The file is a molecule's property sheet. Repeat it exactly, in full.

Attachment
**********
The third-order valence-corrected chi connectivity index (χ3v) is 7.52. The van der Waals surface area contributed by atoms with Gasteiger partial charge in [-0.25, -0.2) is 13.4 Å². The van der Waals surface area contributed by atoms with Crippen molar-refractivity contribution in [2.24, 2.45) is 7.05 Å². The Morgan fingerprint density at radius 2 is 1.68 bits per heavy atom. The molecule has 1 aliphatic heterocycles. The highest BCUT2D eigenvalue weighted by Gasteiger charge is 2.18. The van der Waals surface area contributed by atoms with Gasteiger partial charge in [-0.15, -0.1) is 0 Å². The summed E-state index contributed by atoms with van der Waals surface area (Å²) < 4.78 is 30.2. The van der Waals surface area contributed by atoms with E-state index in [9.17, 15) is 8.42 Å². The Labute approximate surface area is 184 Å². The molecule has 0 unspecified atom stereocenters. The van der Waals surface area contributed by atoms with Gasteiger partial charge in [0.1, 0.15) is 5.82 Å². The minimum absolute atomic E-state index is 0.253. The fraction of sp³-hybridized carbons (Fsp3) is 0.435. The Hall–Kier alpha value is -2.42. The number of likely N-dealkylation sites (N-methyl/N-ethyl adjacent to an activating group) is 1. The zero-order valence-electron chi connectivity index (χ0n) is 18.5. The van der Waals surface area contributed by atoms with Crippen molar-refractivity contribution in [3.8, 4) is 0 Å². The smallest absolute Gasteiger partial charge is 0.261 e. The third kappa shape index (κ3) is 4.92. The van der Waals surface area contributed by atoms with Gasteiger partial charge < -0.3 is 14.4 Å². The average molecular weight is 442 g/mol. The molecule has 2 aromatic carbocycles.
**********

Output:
The third-order valence-corrected chi connectivity index (χ3v) is 7.52. The van der Waals surface area contributed by atoms with Gasteiger partial charge in [-0.25, -0.2) is 13.4 Å². The van der Waals surface area contributed by atoms with Crippen molar-refractivity contribution in [2.24, 2.45) is 7.05 Å². The Morgan fingerprint density at radius 2 is 1.68 bits per heavy atom. The molecule has 1 aliphatic heterocycles. The highest BCUT2D eigenvalue weighted by Gasteiger charge is 2.18. The van der Waals surface area contributed by atoms with Gasteiger partial charge in [-0.15, -0.1) is 0 Å². The summed E-state index contributed by atoms with van der Waals surface area (Å²) < 4.78 is 30.2. The van der Waals surface area contributed by atoms with E-state index in [9.17, 15) is 8.42 Å². The Labute approximate surface area is 184 Å². The molecule has 0 unspecified atom stereocenters. The van der Waals surface area contributed by atoms with Gasteiger partial charge in [0.1, 0.15) is 5.82 Å². The minimum absolute atomic E-state index is 0.253. The fraction of sp³-hybridized carbons (Fsp3) is 0.435. The Hall–Kier alpha value is -2.42. The number of likely N-dealkylation sites (N-methyl/N-ethyl adjacent to an activating group) is 1. The zero-order valence-electron chi connectivity index (χ0n) is 18.5. The van der Waals surface area contributed by atoms with Crippen molar-refractivity contribution in [3.8, 4) is 0 Å². The smallest absolute Gasteiger partial charge is 0.261 e. The third kappa shape index (κ3) is 4.92. The van der Waals surface area contributed by atoms with Gasteiger partial charge < -0.3 is 14.4 Å². The average molecular weight is 442 g/mol. The molecule has 2 aromatic carbocycles.